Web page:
While the coal-fired thermal plant and ash dyke are to come up in Cheyyur, a captive port to receive the imported coal for the power plant is to be set up in Panaiyur, the PIL said, adding, “The identification of the sites is fraught with illegalities.”
The PIL, filed by a fishing community member, K Saravanan, said these lands were not the ones originally identified for the project, and that at present land acquisition was being carried out at a site that was rejected in favour of a different location.
No committee either visited the spot for identification of the two sites, or submitted a feasibility report, he said, adding, “The clearance for the captive port as well as the power plant is under challenge before the National Green Tribunal (southern bench)”.
Noting that he was not against the power project in Tamil Nadu, Saravanan said coal-fired thermal power plants are ‘red’ category industries because of their inherently polluting nature.
Also, the captive port for the project is now proposed to be located in a site rejected by the site selection teams of the state government. Instead of Panaiyur, the team had selected Tharuthazhalaiyur to locate the port, he said.
The area between the villages which is being acquired for the captive port is covered with sand dunes and is eco-sensitive, the PIL said, adding, “This beachfront is used perennially for a range of fishing-related activities. Locating a port and a 3-lakh tonne coal storage yard at this location would harm the health of local communities, disrupt livelihoods and disturb the coastal ecology.”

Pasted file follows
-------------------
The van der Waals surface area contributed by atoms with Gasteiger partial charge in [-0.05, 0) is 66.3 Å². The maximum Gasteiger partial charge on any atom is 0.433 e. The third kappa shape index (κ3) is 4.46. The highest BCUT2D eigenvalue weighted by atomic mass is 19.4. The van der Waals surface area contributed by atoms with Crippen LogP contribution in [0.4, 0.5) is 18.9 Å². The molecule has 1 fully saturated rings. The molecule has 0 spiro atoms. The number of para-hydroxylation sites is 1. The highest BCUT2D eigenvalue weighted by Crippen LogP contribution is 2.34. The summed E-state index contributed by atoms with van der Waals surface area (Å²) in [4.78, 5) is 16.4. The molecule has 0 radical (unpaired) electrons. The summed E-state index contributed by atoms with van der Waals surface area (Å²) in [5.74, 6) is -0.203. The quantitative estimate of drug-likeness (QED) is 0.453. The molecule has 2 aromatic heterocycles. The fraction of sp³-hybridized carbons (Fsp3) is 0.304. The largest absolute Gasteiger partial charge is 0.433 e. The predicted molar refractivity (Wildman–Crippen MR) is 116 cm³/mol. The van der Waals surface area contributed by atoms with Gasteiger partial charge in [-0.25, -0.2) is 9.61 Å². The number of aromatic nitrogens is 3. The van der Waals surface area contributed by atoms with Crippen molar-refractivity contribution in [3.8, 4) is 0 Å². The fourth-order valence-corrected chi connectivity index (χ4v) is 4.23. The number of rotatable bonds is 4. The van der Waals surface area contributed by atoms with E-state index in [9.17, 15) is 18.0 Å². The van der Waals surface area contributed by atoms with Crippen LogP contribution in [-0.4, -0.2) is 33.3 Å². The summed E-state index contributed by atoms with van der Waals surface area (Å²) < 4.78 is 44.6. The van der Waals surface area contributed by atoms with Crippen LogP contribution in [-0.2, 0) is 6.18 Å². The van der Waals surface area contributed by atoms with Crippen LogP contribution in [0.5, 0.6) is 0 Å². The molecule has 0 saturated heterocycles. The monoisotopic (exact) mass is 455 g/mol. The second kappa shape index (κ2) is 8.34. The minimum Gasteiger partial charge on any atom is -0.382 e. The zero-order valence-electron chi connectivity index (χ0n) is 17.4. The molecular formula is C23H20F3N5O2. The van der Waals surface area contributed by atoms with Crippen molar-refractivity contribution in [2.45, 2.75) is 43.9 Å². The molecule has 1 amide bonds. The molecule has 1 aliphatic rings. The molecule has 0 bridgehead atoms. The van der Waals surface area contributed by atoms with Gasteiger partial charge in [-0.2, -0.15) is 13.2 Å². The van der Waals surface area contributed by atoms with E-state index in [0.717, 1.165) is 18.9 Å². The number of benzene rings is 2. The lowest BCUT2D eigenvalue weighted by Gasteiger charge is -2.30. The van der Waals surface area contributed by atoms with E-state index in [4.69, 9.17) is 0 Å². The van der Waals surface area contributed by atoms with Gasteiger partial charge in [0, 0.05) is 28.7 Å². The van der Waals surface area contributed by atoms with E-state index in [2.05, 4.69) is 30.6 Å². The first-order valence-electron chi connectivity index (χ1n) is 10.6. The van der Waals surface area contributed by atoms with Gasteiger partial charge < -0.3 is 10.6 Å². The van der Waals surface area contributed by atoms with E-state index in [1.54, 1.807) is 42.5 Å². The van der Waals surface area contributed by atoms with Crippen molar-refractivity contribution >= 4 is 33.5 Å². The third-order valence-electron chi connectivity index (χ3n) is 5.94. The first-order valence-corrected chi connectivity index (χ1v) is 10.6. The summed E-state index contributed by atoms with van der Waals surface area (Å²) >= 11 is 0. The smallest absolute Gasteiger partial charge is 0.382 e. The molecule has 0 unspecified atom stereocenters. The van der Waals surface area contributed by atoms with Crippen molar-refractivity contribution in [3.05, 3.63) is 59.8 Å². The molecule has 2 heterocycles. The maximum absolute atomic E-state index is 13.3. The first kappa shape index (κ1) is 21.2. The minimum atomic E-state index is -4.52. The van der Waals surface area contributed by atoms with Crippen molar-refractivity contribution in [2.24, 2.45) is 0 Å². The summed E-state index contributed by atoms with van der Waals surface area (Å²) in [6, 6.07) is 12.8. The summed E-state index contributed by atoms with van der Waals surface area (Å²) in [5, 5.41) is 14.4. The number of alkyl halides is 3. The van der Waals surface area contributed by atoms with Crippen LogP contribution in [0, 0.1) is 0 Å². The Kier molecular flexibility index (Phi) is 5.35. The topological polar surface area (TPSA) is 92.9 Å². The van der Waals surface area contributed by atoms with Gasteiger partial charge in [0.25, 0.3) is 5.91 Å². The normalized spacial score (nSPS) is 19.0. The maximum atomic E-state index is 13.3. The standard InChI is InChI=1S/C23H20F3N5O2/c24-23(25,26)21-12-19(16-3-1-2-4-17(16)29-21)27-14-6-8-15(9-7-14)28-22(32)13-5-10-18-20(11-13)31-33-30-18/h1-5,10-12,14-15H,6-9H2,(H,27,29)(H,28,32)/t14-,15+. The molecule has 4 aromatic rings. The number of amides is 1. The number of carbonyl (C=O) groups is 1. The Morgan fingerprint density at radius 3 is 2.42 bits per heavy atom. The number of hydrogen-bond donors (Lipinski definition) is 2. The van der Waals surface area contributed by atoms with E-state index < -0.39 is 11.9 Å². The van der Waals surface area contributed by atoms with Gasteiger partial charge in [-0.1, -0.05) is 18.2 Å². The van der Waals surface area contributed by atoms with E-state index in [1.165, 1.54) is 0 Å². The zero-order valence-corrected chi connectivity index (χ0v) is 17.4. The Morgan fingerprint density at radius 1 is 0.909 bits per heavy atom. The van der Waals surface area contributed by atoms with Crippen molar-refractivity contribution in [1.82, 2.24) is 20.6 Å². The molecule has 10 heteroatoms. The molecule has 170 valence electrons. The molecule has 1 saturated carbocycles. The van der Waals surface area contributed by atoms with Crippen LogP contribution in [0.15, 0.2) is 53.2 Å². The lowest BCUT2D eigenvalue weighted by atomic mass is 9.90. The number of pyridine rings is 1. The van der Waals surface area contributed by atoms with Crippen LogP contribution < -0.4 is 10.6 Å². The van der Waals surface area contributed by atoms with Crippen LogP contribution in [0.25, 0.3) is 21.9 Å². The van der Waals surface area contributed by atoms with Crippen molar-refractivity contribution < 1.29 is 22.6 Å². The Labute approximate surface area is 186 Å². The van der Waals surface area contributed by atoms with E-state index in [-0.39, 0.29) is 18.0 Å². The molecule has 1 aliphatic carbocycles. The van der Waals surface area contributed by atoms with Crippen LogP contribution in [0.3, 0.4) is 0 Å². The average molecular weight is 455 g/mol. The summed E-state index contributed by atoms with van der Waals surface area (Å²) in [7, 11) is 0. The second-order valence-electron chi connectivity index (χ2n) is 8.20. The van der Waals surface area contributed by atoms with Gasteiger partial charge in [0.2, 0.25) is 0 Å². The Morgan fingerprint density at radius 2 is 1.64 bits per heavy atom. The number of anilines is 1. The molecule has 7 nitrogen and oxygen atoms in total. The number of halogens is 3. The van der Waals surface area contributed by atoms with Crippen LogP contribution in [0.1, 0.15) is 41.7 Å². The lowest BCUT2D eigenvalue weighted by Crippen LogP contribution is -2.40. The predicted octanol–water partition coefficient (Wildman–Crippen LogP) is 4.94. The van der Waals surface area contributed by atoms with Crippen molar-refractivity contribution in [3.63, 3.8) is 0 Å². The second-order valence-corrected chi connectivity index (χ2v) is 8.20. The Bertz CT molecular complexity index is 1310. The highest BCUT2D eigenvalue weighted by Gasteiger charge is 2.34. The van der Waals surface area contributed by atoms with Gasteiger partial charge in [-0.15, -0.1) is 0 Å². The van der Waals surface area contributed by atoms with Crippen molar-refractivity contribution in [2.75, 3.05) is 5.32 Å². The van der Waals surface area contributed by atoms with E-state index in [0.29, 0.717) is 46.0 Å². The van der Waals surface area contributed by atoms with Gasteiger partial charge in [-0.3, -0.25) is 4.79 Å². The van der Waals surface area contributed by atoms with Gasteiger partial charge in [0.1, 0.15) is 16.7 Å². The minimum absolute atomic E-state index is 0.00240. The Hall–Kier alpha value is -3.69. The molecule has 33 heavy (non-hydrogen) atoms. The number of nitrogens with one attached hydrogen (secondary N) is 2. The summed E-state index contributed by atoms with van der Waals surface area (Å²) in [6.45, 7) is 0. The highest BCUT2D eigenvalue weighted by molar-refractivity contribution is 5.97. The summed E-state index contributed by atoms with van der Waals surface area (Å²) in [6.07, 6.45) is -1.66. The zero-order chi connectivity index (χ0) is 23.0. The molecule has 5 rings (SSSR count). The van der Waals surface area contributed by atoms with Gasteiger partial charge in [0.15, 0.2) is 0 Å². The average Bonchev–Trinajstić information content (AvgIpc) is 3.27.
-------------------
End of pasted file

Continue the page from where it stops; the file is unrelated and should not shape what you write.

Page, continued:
The Madras HC today ordered issue of notices to the Union Environment and Forests Ministry, Tamil Nadu’s Energy Department secretary and special thasildar of Ultra Mega Power Project in Kancheepuram on a plea seeking direction to withdraw proceedings for land acquisition for the 4000 MW project in Cheyyur and adjoining villages.
The petitioner, K Saravanan, also challenged acquiring of lands for a Captive Port in Cheyyur, Kancheepuram district.
He contended that clearance given for the Captive Port and UMPP were challenged before the National Green Tribunal, South Zone, on ecological grounds.
NGT had also issued interim orders not to finalise the award for bidders for the establishment of the port, he submitted.
The lands for the proposed the power plant was not visited by the Site Selection Team of the government, the petitioner submitted.
The First Bench, comprising Acting Chief Justice Sathish K Agnihotri and Justice K K Sasidharan, directed the authorities to file their reply within two weeks.
More than 200 farmers from Vedal in Cheyyur taluka attended a hearing called for by the District Collector of Kanchipuram on 28 January, and unanimously conveyed their decision against land acquisition of their farmlands for setting up the 4000MW power plant. A similar meeting was held at 3 p.m. for farmers from Chittarkadu, Palaiyur and Thaneer Panthal.